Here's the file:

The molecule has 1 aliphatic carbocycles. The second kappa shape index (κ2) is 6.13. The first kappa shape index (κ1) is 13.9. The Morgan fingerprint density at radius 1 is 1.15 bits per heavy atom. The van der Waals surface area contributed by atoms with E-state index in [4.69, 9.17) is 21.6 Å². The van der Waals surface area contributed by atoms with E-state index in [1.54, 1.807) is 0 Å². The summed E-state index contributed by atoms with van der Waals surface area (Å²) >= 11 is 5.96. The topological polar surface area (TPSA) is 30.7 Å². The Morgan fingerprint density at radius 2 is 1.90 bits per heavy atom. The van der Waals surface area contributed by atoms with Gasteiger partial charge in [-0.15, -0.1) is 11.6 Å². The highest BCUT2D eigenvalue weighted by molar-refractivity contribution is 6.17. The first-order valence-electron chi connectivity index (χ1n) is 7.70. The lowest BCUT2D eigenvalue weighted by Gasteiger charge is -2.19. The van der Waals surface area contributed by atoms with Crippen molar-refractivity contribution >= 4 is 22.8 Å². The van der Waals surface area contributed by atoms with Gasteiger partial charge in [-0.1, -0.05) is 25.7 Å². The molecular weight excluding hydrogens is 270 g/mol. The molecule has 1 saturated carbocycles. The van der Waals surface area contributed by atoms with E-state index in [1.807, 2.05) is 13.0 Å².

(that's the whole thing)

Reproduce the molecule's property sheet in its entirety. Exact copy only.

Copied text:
The molecule has 1 aliphatic carbocycles. The second kappa shape index (κ2) is 6.13. The first kappa shape index (κ1) is 13.9. The Morgan fingerprint density at radius 1 is 1.15 bits per heavy atom. The van der Waals surface area contributed by atoms with E-state index in [4.69, 9.17) is 21.6 Å². The van der Waals surface area contributed by atoms with E-state index in [1.54, 1.807) is 0 Å². The summed E-state index contributed by atoms with van der Waals surface area (Å²) >= 11 is 5.96. The topological polar surface area (TPSA) is 30.7 Å². The Morgan fingerprint density at radius 2 is 1.90 bits per heavy atom. The van der Waals surface area contributed by atoms with Gasteiger partial charge in [-0.15, -0.1) is 11.6 Å². The highest BCUT2D eigenvalue weighted by molar-refractivity contribution is 6.17. The first-order valence-electron chi connectivity index (χ1n) is 7.70. The lowest BCUT2D eigenvalue weighted by Gasteiger charge is -2.19. The van der Waals surface area contributed by atoms with Crippen molar-refractivity contribution >= 4 is 22.8 Å². The van der Waals surface area contributed by atoms with Gasteiger partial charge in [-0.1, -0.05) is 25.7 Å². The molecular weight excluding hydrogens is 270 g/mol. The molecule has 1 saturated carbocycles. The van der Waals surface area contributed by atoms with E-state index in [1.807, 2.05) is 13.0 Å².